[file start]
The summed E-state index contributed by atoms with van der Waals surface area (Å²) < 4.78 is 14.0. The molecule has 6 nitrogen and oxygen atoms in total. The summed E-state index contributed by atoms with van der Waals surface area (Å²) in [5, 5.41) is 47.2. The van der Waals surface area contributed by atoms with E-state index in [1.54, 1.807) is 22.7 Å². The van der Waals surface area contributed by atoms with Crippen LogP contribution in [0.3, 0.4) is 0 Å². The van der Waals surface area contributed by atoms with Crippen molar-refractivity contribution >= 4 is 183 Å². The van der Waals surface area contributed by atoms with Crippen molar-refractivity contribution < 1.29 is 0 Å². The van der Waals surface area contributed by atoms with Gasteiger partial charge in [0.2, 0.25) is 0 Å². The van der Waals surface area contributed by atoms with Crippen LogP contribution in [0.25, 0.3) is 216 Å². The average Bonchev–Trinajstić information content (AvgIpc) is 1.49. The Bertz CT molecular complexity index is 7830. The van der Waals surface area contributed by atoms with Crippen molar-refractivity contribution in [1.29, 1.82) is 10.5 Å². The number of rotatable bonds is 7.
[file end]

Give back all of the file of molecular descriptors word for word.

The summed E-state index contributed by atoms with van der Waals surface area (Å²) < 4.78 is 14.0. The molecule has 6 nitrogen and oxygen atoms in total. The summed E-state index contributed by atoms with van der Waals surface area (Å²) in [5, 5.41) is 47.2. The van der Waals surface area contributed by atoms with E-state index in [1.54, 1.807) is 22.7 Å². The van der Waals surface area contributed by atoms with Crippen LogP contribution in [0.3, 0.4) is 0 Å². The van der Waals surface area contributed by atoms with Crippen molar-refractivity contribution >= 4 is 183 Å². The van der Waals surface area contributed by atoms with Crippen molar-refractivity contribution < 1.29 is 0 Å². The van der Waals surface area contributed by atoms with Gasteiger partial charge in [0.2, 0.25) is 0 Å². The van der Waals surface area contributed by atoms with Crippen LogP contribution in [0.25, 0.3) is 216 Å². The average Bonchev–Trinajstić information content (AvgIpc) is 1.49. The Bertz CT molecular complexity index is 7830. The van der Waals surface area contributed by atoms with Crippen molar-refractivity contribution in [1.29, 1.82) is 10.5 Å². The number of rotatable bonds is 7.